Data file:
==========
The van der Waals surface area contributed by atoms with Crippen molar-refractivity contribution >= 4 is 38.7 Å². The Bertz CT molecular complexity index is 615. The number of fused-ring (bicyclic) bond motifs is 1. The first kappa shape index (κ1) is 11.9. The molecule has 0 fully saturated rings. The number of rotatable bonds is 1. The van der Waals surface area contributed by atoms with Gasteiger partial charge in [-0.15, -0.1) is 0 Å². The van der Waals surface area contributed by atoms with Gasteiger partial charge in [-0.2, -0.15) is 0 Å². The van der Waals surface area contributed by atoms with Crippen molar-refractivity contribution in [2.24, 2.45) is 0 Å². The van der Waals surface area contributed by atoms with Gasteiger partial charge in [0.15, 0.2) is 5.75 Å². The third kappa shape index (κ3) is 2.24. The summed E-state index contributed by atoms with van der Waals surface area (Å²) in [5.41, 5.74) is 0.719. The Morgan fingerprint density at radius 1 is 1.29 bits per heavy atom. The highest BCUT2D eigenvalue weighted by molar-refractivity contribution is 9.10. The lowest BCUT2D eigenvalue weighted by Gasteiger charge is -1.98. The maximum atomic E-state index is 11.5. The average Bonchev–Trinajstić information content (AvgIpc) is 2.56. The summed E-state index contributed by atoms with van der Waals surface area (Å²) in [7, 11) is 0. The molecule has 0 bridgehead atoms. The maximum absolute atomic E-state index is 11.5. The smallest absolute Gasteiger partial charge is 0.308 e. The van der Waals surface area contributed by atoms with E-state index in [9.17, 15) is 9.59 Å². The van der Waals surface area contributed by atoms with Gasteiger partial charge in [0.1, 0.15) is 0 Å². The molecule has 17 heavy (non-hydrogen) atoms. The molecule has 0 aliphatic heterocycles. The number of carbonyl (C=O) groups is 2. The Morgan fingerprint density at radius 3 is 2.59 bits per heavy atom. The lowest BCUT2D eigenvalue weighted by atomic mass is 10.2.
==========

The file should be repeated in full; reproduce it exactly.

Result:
The van der Waals surface area contributed by atoms with Crippen molar-refractivity contribution >= 4 is 38.7 Å². The Bertz CT molecular complexity index is 615. The number of fused-ring (bicyclic) bond motifs is 1. The first kappa shape index (κ1) is 11.9. The molecule has 0 fully saturated rings. The number of rotatable bonds is 1. The van der Waals surface area contributed by atoms with Gasteiger partial charge in [-0.15, -0.1) is 0 Å². The van der Waals surface area contributed by atoms with Gasteiger partial charge in [-0.2, -0.15) is 0 Å². The van der Waals surface area contributed by atoms with Crippen molar-refractivity contribution in [2.24, 2.45) is 0 Å². The van der Waals surface area contributed by atoms with Gasteiger partial charge in [0.15, 0.2) is 5.75 Å². The third kappa shape index (κ3) is 2.24. The summed E-state index contributed by atoms with van der Waals surface area (Å²) in [5.41, 5.74) is 0.719. The Morgan fingerprint density at radius 1 is 1.29 bits per heavy atom. The highest BCUT2D eigenvalue weighted by molar-refractivity contribution is 9.10. The lowest BCUT2D eigenvalue weighted by Gasteiger charge is -1.98. The maximum atomic E-state index is 11.5. The average Bonchev–Trinajstić information content (AvgIpc) is 2.56. The summed E-state index contributed by atoms with van der Waals surface area (Å²) in [7, 11) is 0. The molecule has 0 bridgehead atoms. The maximum absolute atomic E-state index is 11.5. The smallest absolute Gasteiger partial charge is 0.308 e. The van der Waals surface area contributed by atoms with E-state index in [9.17, 15) is 9.59 Å². The van der Waals surface area contributed by atoms with Gasteiger partial charge in [0.1, 0.15) is 0 Å². The molecule has 17 heavy (non-hydrogen) atoms. The molecule has 0 aliphatic heterocycles. The number of carbonyl (C=O) groups is 2. The Morgan fingerprint density at radius 3 is 2.59 bits per heavy atom. The lowest BCUT2D eigenvalue weighted by atomic mass is 10.2.